All of the children in my study were on well-controlled dietary restriction, a standard part of the bio-medical treatment of children with autism as
practiced and taught by the (Defeat Autism Now!) Defeat Autism Now! branch of the Autism Reseach Institute. I have received reports from the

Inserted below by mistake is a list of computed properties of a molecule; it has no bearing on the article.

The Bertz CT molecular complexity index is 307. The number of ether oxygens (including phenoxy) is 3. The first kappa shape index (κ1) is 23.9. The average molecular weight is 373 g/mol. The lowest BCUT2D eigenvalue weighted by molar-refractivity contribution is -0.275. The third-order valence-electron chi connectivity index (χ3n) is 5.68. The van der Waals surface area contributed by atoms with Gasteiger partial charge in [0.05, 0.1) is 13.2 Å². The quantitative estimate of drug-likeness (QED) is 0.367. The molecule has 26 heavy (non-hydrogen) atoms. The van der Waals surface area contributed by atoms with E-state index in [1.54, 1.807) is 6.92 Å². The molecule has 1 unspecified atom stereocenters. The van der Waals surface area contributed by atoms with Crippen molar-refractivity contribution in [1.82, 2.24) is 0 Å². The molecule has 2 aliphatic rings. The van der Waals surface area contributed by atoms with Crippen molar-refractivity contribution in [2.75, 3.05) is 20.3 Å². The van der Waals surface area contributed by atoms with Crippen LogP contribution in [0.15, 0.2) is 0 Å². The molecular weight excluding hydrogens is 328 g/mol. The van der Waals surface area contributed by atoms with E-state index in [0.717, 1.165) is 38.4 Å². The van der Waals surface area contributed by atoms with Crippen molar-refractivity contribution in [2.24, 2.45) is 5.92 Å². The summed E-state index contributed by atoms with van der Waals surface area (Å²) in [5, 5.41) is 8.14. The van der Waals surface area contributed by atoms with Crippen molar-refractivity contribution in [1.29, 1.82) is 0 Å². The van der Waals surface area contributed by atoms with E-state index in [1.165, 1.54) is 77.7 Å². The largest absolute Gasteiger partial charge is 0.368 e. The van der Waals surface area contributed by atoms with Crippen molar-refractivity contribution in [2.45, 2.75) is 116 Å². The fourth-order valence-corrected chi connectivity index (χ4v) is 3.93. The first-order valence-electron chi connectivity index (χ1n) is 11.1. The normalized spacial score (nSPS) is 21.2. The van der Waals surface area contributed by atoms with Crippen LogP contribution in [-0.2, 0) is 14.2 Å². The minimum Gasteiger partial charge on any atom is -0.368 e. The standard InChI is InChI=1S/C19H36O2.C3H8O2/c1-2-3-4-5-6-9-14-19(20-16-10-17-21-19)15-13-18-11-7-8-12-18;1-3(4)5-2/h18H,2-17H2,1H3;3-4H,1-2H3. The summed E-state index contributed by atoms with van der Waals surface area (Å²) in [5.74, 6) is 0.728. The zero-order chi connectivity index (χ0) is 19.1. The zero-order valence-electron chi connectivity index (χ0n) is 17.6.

LDN-Autism e-list I monitor (over 2500 participants now) of about 5-10% of other children (not my patients) having side effects such as irritability, agitation, and restlessness, subsiding as soon as the drug is withdrawn. I queried parents about gluten/casein/soy in the children’s diets, as this response is likely indicative of withdrawal symptoms of opioid block even though brief. I suspect that children on a strict GF/CF/SF diet are less apt to show this response, and I personally see this negative reaction as a diagnostic clue that the child would benefit from dietary restriction; this has yet to be tested. The immediate positive mood/cognitive/social effects seen in many children starting this intervention is unlikely to be from immune enhancement showing up so quickly, sometimes within a few days. For other autoimmune studies on adults using LDN, the evidence is that the optimum immune response can take up to four – six months. In private correspondence with earlier autism researchers Drs. Panksepp and Shattock, they postulated that the LDN therapeutic effect with the rebound of endogenous opioids in the brain “loosens up” the opioid social-reward systems so children who were not connecting to the many known opioid based social rewards in the environment begin to respond to those rewards. (Endorphins are considered a source of our sense of well-being). Even traumatized animals (canines and primates) show new socialization behavior on LDN that had been previously missing. Both these researchers emphasized the importance of positive social reactions being reinforced and enhanced substantially by social support and encouragement, helping the new behavior become part of positive behavior modification. A certain proportion (estimate 15%) of children upon starting LDN show not only some increased hyperactivity and sleep changes, but a bout of what seems like “infection activation” in the form of a cold, fever blister, yeast flare-up and other reactions. These do not seem to be contagious and are usually short-lived, often followed by a burst of improved language,cognition, and socially seeking behavior. More recent input about this transition effect indicates that it is probably a “perturbation” of the immune status to another level of functioning, and some pathogen levels previously immuno-suppressed may be disturbed while immune elements are changing. Those children whose parents state “they never get sick” may now be moving from their reactive hyperimmune state to one where they are responding as most neurotypical children do to exposure to a new pathogen, giving the immune system an opportunity to develop antigens which will be in place to fight this organism when it reappears in their environment. Now, instead of immediately lowering the dose, I ask parents to use the full dosage quite soon, which seems to cut down this time of adjustment for most of the children, not all. Some need to go down in dosage, but I urge parents to try to stay the course if possible as I suspect the maximum immune benefits occur with full dose, whereas immediate social-reward and cheerfulness effects occur on ultra-tiny doses perhaps without maximizing immune benefits for long-term healing.